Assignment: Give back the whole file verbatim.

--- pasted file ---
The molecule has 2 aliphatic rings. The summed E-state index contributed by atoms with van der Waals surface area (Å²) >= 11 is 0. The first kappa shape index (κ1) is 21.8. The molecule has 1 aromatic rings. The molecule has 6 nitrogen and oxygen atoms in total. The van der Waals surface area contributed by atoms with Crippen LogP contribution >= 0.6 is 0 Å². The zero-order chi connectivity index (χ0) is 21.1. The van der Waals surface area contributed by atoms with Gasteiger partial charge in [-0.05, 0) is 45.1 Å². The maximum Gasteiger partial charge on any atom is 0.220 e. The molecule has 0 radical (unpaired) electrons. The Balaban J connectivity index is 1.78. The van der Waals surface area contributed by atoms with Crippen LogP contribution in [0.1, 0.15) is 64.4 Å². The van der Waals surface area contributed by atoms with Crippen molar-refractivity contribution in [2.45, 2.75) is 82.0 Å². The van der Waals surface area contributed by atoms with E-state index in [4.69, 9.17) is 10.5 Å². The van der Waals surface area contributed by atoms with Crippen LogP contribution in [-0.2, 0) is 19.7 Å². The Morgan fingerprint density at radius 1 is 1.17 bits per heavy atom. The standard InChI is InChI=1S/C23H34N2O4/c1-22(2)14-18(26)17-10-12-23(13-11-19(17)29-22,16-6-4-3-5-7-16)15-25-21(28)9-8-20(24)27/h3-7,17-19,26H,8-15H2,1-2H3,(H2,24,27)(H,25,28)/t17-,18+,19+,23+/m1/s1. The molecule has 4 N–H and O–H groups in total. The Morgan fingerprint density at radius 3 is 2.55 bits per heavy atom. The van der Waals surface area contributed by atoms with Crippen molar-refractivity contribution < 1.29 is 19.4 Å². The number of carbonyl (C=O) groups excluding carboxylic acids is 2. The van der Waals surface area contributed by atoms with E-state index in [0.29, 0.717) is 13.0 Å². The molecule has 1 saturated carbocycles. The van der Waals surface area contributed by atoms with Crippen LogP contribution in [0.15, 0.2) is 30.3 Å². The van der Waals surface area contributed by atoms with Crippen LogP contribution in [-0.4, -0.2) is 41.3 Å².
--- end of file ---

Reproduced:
The molecule has 2 aliphatic rings. The summed E-state index contributed by atoms with van der Waals surface area (Å²) >= 11 is 0. The first kappa shape index (κ1) is 21.8. The molecule has 1 aromatic rings. The molecule has 6 nitrogen and oxygen atoms in total. The van der Waals surface area contributed by atoms with Crippen LogP contribution >= 0.6 is 0 Å². The zero-order chi connectivity index (χ0) is 21.1. The van der Waals surface area contributed by atoms with Gasteiger partial charge in [-0.05, 0) is 45.1 Å². The maximum Gasteiger partial charge on any atom is 0.220 e. The molecule has 0 radical (unpaired) electrons. The Balaban J connectivity index is 1.78. The van der Waals surface area contributed by atoms with Crippen LogP contribution in [0.1, 0.15) is 64.4 Å². The van der Waals surface area contributed by atoms with Crippen molar-refractivity contribution in [2.45, 2.75) is 82.0 Å². The van der Waals surface area contributed by atoms with E-state index in [4.69, 9.17) is 10.5 Å². The van der Waals surface area contributed by atoms with Crippen LogP contribution in [-0.2, 0) is 19.7 Å². The Morgan fingerprint density at radius 1 is 1.17 bits per heavy atom. The standard InChI is InChI=1S/C23H34N2O4/c1-22(2)14-18(26)17-10-12-23(13-11-19(17)29-22,16-6-4-3-5-7-16)15-25-21(28)9-8-20(24)27/h3-7,17-19,26H,8-15H2,1-2H3,(H2,24,27)(H,25,28)/t17-,18+,19+,23+/m1/s1. The molecule has 4 N–H and O–H groups in total. The Morgan fingerprint density at radius 3 is 2.55 bits per heavy atom. The van der Waals surface area contributed by atoms with Crippen molar-refractivity contribution < 1.29 is 19.4 Å². The number of carbonyl (C=O) groups excluding carboxylic acids is 2. The van der Waals surface area contributed by atoms with E-state index in [0.29, 0.717) is 13.0 Å². The molecule has 1 saturated carbocycles. The van der Waals surface area contributed by atoms with Crippen LogP contribution in [0.15, 0.2) is 30.3 Å². The van der Waals surface area contributed by atoms with Crippen LogP contribution in [-0.4, -0.2) is 41.3 Å².